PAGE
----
It seems as if most people traveling to Egypt only have enough time to check out the “must-do’s” which include the Great Pyramids of Giza, the Egyptian museum in Cairo, the magnificent archeological sites in Luxor and further to the south, and the handful of souqs and bazaars tucked in the cities. Once we exhausted the list of “must-do’s” in a brief two weeks, we spent our final 1.5 weeks in Egypt doing what we wanted to do. This not only entailed travel to Egypt’s lesser known natural landscapes, but also the wonderful void of giant tour buses and aggressive touts. Doing what we wanted to do ended up being a relaxing “vacation” to conclude our 3.5-week trip in Egypt.
As it was December, we longed to plow through some sand via jeep safari in the breathtaking White Desert for Christmas. I almost opted to skip the White Desert, but upon telling a native Egyptian friend my plan, he exclaimed, “But the White Desert is incredible!” We were obliged to visit the desert after that remark. Due to its remote location, the need for an off-roading vehicle, and security level concerns, there isn’t an option to tour the White Desert independently. Even if there is that option, I couldn’t recommend it; it would take forever to find the landmarks and you’d probably get lost.
Upon online research I discovered the highly-rated Hamada, a local Bedouin who offered tours within the vast White Desert. Travelers can pick their own itinerary from 1 day to a month, but it seems as if the most popular tours range from 2-4 days. We opted for 3-days/2-nights, at the rate of 4,400 LE (~$230) for 2 people. While we thoroughly enjoyed our trip and loved the hospitality of Hamada, we did discover later on that White Desert tours could also be booked at budget hostels in Cairo (i.e. Dahab Hostel or One Season Hotel) for roughly half that price. If you want a guaranteed excellent time, Hamada will make that happen; however, I can’t imagine how any tour company could mess up this jeep safari tour…but hey, it’s Egypt! 😉
On Day 1 a driver picked us up at 8am at our Cairo hotel and drove us 4 hours to the Bahariya Oasis where we would begin our White Desert tour. There, we joined a family of three also touring the desert. Before setting out for nowhere, we chowed down on a homemade lunch prepared by our Bedouin drivers.
After lunch we set off from Bahariya Oasis to the White Desert and made several stops at natural landmarks along the way. A quick visit to the Black Desert:
The highlight of Day 1 was the valley of El Agabat.
Immediately after plunging through the valley, we parked and set up for camp.
Our drivers set up the common area where meals were served. The bright colors of the fabric are quite festive, don’t you think?
We even had the option to sleep in the common area after the tables were cleared, literally under the thousands of stars, buuuut it was so damn cold that night we chickened out and opted for a pop-up tent instead. Between the thick mattress pads, sleeping bag, and three layers of camel wool blankets, it was surprisingly toasty. The darkness, silence, and glistening stars were surreal compared to the chaos of Cairo the night before.
In the morning after breakfast and breaking down camp, we set out for a full day of desert exploration.
We finally had the opportunity to view the magical white of the White Desert.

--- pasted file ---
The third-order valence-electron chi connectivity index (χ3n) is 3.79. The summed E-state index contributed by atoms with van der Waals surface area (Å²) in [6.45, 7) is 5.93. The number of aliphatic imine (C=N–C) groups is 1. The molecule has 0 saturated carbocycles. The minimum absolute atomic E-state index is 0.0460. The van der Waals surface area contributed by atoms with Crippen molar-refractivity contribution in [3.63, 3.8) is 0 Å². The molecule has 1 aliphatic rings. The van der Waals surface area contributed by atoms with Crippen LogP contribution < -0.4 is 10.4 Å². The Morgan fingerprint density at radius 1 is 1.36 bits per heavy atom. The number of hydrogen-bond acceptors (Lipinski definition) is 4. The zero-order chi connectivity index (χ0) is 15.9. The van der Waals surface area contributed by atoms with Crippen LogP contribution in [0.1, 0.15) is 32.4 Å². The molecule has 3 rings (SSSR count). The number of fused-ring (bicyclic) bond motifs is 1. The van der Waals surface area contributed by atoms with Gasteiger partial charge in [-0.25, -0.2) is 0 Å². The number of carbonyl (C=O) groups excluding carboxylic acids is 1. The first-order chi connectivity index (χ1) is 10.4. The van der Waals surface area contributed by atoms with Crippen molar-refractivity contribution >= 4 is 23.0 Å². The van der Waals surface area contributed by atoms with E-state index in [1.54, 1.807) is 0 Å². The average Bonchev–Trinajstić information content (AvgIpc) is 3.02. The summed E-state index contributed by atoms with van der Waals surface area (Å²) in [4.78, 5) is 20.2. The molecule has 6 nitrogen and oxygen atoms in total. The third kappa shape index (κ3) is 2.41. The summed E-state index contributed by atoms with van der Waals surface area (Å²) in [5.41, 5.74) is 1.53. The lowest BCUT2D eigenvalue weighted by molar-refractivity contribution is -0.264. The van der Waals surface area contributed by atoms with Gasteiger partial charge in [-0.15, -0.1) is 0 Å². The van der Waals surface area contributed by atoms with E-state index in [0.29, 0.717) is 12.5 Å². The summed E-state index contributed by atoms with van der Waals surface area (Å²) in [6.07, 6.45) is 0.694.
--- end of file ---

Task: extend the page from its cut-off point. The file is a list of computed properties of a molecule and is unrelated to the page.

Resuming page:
Perhaps the most amusing site is Magic Springs, literally a small oasis smack in the middle of nowhere. We’ve all seen cartoons and comics of a nomad with his camel stumbling upon an oasis in the desert; well, it turns out that these random oases actually do exist.
Bedouins have known about all the oases in the White Desert for hundreds or thousands of years. Some have even built a structure around them to create isolated pools of water. We assume the camels drink from the lowest pool.
We lunched beside Magic Springs and then continued our safari into the heart of the White Desert. To our disbelief, we learned that the entire White Desert was once an ocean bed, as evidenced by the thousands of shell and clam fossils strewn about. Now instead of an ocean bed, the desert is filled with incredible white rock formations made of chalk.
It was a different kind of white Christmas.
Our last meal in the White Desert:
That night we decided to sleep out in the open under the stars. While Chris had slept under the stars as a boy scout, I never had. Four thick camel wool blankets kept us incredibly warm despite the near-freezing temperatures. Every now and then in the middle of the night I peeked out from under the blankets to catch a glimpse of the stars. I even witnessed a pink and purple sunrise from my blanket, just for a few minutes before the cold could numb my face. If you ever have the opportunity to sleep out in the open on a clear night, I highly recommend it!
The next morning after breakfast we made one final excursion to a cluster of giant mushrooms and a small chick. This chick resembled a marshmallow peep Easter candy.
The mushrooms concluded our tour of the White Desert. From there it was a long drive back to Bahariya Oasis, and then another incredibly long, exhausting drive back to Cairo.
After having visited 25 of 60 national parks in the US, I assumed the White Desert wouldn’t have been able to leave a lasting impression. Clearly, I was wrong. Climbing up and diving down through steep sand dunes, witnessing ancient desert oases, climbing upon mysterious chalk and rock formations, and sleeping under the stars all amounted to an unforgettable outdoor adventure. Now I tell everyone that no trip to Egypt is complete without a Bedouin safari to some of the most remote parts of the country.